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Cruise Ship Information

MS Empress is a cruise ship operated by Pullmantur Cruises. She was formerly operated by Royal Caribbean International as Nordic Empress and Empress of the Seas. The ship was ordered by Admiral Cruise Lines and was intended to be called the Future Seas and join the other Admiral ships, the Azure Seas and the Emerald Seas. However, when Royal Caribbean merged with Admiral in 1987, the Admiral brand was dissolved and the newbuild (still under construction) was incorporated into the Royal Caribbean fleet. A few signature Royal Caribbean brand elements were added, including the Viking Crown and Windjammer Cafe.

Atmosphere on board

This paddle wheeler is the line’s homage to the Pacific Northwest, where it sails eight-day trips from Vancouver, Washington (just outside of Portland, Oregon) to Clarkston, Oregon, from April to November. Days are structured with the option of a complimentary hop-on, hop-off bus tour in port each morning — which runs continuous loops between breakfast and lunch — and passengers can get a ride to everything from small museums to wineries and shopping districts.

These bus tours are an enormously convenient way to see the towns efficiently, and in many cases, the cruise line has covered the admission fees to the sights included on the tours. On some days, guides offer insightful commentary on the history and economy of the local region, adding context. In Astoria, Oregon, for example, we learned all about the Finnish settlers to the area, the colorful history of “Shanghai” kidnappings, and how fishing has impacted the economy. In other towns, such as The Dalles, Oregon, the “insights” — including the fact that the flagpole of the local schoolhouse is in the back of the building, and a talk on Google moving computer servers to the area (with painfully inaccurate descriptions of what servers actually do) — could use some fine-tuning.

After lunch, which just about everyone returns to the ship for, there’s an optional shore excursion for a nominal fee. On some days, such as in Richland, Washington (the port for the Walla Walla region), the focus is wineries; on others, such as in Stevenson, Washington, the emphasis is food. There, you can travel through the orchard district, known as the Fruit Loop, and taste pies made from the seasonal produce. Other tours focus on history, particularly the Native American culture and the westward expansion led by Lewis and Clark.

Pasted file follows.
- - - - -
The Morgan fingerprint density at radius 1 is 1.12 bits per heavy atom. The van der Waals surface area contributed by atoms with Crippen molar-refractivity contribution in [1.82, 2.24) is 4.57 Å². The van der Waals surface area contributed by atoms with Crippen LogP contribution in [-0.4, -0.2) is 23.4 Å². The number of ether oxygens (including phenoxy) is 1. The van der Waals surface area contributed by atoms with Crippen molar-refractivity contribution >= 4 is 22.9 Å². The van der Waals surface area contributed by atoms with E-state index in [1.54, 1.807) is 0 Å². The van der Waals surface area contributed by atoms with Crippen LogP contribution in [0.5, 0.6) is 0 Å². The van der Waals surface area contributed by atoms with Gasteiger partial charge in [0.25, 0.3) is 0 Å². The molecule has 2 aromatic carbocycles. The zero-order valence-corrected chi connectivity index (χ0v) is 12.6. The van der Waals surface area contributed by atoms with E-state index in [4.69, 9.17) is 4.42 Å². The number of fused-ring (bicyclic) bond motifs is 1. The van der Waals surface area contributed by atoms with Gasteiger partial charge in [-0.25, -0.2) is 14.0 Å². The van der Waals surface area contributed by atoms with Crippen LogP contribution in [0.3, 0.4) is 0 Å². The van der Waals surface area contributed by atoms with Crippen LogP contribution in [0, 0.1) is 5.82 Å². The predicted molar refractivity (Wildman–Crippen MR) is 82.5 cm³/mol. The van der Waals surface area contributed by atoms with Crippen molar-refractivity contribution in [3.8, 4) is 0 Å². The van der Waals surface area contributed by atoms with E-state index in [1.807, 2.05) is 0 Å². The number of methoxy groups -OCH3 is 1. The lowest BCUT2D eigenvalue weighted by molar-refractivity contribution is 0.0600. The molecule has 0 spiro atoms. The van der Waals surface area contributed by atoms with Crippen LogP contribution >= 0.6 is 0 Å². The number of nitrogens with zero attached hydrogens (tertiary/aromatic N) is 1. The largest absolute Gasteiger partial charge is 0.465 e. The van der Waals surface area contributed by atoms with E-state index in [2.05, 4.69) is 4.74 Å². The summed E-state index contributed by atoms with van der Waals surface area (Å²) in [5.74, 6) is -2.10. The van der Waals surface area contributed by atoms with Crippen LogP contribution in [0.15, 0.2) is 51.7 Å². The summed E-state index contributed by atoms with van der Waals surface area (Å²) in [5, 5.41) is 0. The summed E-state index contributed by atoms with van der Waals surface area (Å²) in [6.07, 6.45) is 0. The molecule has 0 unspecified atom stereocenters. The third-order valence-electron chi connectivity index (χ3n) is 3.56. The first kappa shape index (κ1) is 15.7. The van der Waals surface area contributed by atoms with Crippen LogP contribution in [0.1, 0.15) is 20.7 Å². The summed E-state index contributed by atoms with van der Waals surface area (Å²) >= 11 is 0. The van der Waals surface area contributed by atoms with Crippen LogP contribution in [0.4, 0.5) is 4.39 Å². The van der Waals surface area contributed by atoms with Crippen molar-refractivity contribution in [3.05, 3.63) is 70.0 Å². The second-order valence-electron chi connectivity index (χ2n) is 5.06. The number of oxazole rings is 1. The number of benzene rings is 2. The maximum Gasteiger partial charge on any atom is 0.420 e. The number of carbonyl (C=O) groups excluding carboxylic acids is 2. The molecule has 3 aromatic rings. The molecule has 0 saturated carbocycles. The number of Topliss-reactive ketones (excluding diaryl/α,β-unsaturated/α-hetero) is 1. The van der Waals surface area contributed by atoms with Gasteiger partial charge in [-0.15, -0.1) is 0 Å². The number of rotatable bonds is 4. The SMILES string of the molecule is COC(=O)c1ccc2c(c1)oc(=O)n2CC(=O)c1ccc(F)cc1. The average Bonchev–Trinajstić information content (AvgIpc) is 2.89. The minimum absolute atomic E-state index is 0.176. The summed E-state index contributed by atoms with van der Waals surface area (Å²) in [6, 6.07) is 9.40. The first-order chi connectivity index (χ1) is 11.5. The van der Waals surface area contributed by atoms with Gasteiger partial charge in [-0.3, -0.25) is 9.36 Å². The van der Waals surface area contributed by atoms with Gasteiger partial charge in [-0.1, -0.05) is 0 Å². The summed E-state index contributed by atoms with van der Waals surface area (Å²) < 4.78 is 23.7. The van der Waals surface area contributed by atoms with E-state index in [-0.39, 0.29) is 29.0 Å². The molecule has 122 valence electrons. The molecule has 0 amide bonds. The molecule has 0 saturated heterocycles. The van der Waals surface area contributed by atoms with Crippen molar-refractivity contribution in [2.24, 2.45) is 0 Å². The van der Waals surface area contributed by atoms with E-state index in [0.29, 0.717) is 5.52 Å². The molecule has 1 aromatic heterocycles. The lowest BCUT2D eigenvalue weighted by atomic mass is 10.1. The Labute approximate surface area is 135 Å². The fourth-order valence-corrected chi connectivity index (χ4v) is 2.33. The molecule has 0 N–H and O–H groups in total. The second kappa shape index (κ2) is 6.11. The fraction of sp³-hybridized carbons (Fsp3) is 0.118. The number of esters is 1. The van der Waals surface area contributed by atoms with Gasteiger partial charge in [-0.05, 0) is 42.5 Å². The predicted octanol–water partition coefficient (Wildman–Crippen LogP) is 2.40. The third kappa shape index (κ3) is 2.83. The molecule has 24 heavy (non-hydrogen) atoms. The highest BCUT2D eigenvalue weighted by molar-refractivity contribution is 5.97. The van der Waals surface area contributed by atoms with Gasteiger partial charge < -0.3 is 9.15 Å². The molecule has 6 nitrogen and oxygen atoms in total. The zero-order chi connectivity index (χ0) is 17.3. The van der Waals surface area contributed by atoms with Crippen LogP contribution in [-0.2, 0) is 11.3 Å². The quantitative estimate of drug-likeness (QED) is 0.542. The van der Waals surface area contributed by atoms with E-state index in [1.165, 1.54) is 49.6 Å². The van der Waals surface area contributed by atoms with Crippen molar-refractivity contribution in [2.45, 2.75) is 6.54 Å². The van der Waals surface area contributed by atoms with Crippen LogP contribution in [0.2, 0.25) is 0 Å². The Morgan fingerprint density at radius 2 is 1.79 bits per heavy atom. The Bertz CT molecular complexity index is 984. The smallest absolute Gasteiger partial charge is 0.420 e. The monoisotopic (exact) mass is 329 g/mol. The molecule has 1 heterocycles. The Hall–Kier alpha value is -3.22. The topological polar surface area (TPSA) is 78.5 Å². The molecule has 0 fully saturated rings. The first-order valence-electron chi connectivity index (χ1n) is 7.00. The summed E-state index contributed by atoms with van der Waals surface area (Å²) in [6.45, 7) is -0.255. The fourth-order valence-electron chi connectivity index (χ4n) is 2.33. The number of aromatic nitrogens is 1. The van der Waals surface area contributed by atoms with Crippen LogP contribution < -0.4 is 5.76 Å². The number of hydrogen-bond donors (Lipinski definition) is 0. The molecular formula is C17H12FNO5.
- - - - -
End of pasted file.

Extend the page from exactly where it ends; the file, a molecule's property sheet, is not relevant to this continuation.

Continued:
In Stevenson, we highly recommend the nature-focused shore excursion, which drives through the gorgeous Columbia River Gorge area, stopping at the Crown Point lookout and Multnomah Falls. The scenery is the real star of this trip, with gorgeous pine-covered mountains around every bend of the river. The captain announced a sea lion spotting on our sailing, and passengers flocked to their balconies and the rocking chair-topped decks to keep an eye out for wildlife.

In addition to the bus tours and guided excursion, it’s a pleasure to explore these small fishing and logging villages, especially Astoria, where the popular ’80s film “The Goonies” was shot. (Yes, we geeked out a little bit when we recognized the scenery from the movie, as well as when we were shown the house on Scenic Byway the day before, where “Twilight’s” prom scene was filmed.) Astoria is also home to several microbreweries, including the Fort George Brewery, where you can order a Taster Tray of 2.5-ounce pours in the pub. On a rainy day — and this area has many — there may be no better way to spend an afternoon.

Family with Kids/Teens

Children's facilities vary according to the time of year, with activity clubs stepped up considerably in the peak school holiday months. At peak times, three age ranges –- three to seven, eight to 11 and 12 to 17 -- are catered for, with younger children welcomed in Palmy's Kids Club on Deck 8, and an "Action Zone" video games arcade available on the same deck for older children.

At off-peak times, only three to six year olds and seven to 11-year-olds are accommodated and since Palmy's Kids Club is fairly small, activities take place not only there but in venues throughout the ship.

Activities range from mini-Olympics and drama workshops to treasure hunts, "Funky Feet" dance classes, mask making and quizzes.